Why do I need a Pennsylvania Will? Reasons to have a Will in PA.
We are often confronted by clients who have put off writing their Wills, in some cases until it is almost too late. Understandably, most people do not enjoy contemplating their own demise, and the decision-making process of “who gets what” can be difficult in certain circumstances. However, a so-called “last will, and testament” can serve not only to designate who gets what, but also many other important, if less glamorous, functions. Wills are among the few legal documents that can be enforced after the maker has died, and can no longer speak for himself; therefore, it is important that the laws governing the enforceability of Wills are rigidly enforced. In this way, the maker of a Will can be reasonably sure that what he intends to happen with his property will in fact happen. For most people, this assurance confers great peace of mind.
As an initial matter, it is appropriate to clear up a common misconception. People often explain that they are coming in to our office to prepare a Pennsylvania Will because “otherwise the state will take everything.” In most cases, this is untrue. If a person dies without a Will, we call that person intestate. Pennsylvania has a set of laws which guide the disposition of a person’s property if he, or she dies intestate. That law, commonly known as the law of Intestate Succession, can be found at 20 Pa.C.S.A. § 2104 et seq. Put simply, the law provides rules detailing who gets what, depending on how close a familial relationship the beneficiary had to the deceased. Spouses, and children will always receive something under this scheme. A full explanation of the law of Intestate Succession is a topic for a different article (click the link below), but suffice it to say that the state will not “take everything” so long as the intestate individual was survived by reasonably close family members, as far removed from the deceased as uncles, aunts, and their children, and grandchildren.
The laws of testate succession, in other words, the rules governing the execution, and construction of PA Wills, are found in the Pennsylvania Decedents, Estates, and Fiduciaries Code at 20 Pa.C.S.A. § 2501 et seq. As a general rule, one is competent to make out a PA Will if he is over eighteen, and knows who he is, what he owns, and who the natural objects of his bounty are (commonly, close family members). If those conditions are satisfied, the person making the Will, also known as the testator, can write any person, or corporation into, or out of his Will. Wills drafted by lawyers in Pennsylvania enjoy a strong presumption of validity – if you use a “free last will, and testament form” your wishes may be more likely to be challenged.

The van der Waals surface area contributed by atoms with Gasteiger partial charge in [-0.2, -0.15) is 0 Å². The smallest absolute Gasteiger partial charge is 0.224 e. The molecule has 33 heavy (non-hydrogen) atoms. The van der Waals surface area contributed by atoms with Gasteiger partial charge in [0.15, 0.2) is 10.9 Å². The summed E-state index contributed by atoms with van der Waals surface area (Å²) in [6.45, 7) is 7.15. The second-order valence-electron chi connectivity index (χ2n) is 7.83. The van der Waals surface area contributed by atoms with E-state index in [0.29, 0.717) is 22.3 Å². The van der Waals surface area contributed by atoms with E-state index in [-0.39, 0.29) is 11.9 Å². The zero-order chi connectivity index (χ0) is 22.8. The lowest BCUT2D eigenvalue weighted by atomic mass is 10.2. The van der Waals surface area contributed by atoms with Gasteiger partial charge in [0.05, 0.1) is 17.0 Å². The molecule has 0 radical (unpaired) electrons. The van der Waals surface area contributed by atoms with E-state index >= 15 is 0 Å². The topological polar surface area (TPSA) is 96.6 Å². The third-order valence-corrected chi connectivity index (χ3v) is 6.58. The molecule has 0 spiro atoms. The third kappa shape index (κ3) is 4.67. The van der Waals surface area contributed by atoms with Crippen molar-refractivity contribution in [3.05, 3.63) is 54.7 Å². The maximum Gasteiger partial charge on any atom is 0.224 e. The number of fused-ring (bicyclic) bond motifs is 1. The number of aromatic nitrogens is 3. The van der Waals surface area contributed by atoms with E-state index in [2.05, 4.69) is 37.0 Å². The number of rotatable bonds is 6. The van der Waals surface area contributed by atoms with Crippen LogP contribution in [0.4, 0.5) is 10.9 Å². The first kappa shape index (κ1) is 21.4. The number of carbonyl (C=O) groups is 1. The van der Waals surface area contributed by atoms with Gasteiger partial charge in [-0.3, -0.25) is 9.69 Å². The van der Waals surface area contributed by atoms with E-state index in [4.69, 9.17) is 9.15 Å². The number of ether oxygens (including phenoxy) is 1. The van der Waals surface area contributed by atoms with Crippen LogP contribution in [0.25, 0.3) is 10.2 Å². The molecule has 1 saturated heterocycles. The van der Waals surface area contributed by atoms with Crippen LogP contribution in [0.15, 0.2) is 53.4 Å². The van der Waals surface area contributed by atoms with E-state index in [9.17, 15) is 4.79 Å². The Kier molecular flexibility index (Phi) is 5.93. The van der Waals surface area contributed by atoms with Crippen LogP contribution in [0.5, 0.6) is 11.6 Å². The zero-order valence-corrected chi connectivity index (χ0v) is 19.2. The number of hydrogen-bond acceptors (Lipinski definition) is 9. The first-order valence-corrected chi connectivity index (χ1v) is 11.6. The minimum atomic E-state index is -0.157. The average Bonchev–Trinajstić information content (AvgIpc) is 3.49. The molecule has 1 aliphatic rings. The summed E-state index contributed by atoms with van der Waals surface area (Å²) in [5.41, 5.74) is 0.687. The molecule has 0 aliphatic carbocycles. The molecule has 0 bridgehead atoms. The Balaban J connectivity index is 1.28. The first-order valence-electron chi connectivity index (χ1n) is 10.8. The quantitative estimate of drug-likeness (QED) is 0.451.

Aside from the peace of mind of knowing to whom one’s property will pass, another benefit of writing a Will is that the Will can designate the person who will administer the estate: the Executor. Oftentimes people want to avoid squabbles between siblings as to who will be in charge of their affairs when they pass away. Designating an Executor can eliminate many sibling rivalry issues.
The act of sitting down with a lawyer to write a Will can have other, perhaps unintended, benefits. The process of reviewing one’s affairs in preparation for writing a Will can turn up issues that were previously overlooked. For instance, a sole proprietor, or a shareholder in a closely-held corporation may need to devise strategies for passing on assets to her children. Especially in divorce, or single-parent cases, it may be important to name a Guardian for one’s children. The testator may want to set up a trust to benefit a charity, or children, or grandchildren, establishing rules by which to provide for a college education. The possibilities to maintain control over wealth when one sets up a trust are nearly endless.
But, for those whose Pennsylvania estate might be subject to Federal Estate tax, the best reason for preparing a Will is the potential tax savings. For either individuals, or for those couples with joint assets close to, or over one million dollars, Federal Tax planning can save tens of thousands of dollars, or more.
Don’t wait until you’re unable to think clearly about these issues. Take the time to review your affairs, and sit down with a lawyer at Wolf, Baldwin & Associates, P.C. to discuss how to effectively transfer your wealth. You will enjoy greater peace of mind, the administration of your estate will be less complex, and your heirs will thank you.
Over the past thirty years, the lawyers of Wolf, Baldwin & Associates, P.C. have written thousands of Wills. We regularly counsel clients on simple, and complex Wills, Powers of Attorney, Trusts, and Estate Administration in Montgomery County, PA, Berks County, PA, and Chester County, PA. Please consider the attorneys at Wolf, Baldwin & Associates, P.C. when you plan for the future. Remember, we strive for “Peace of Mind.” Click here to contact us today.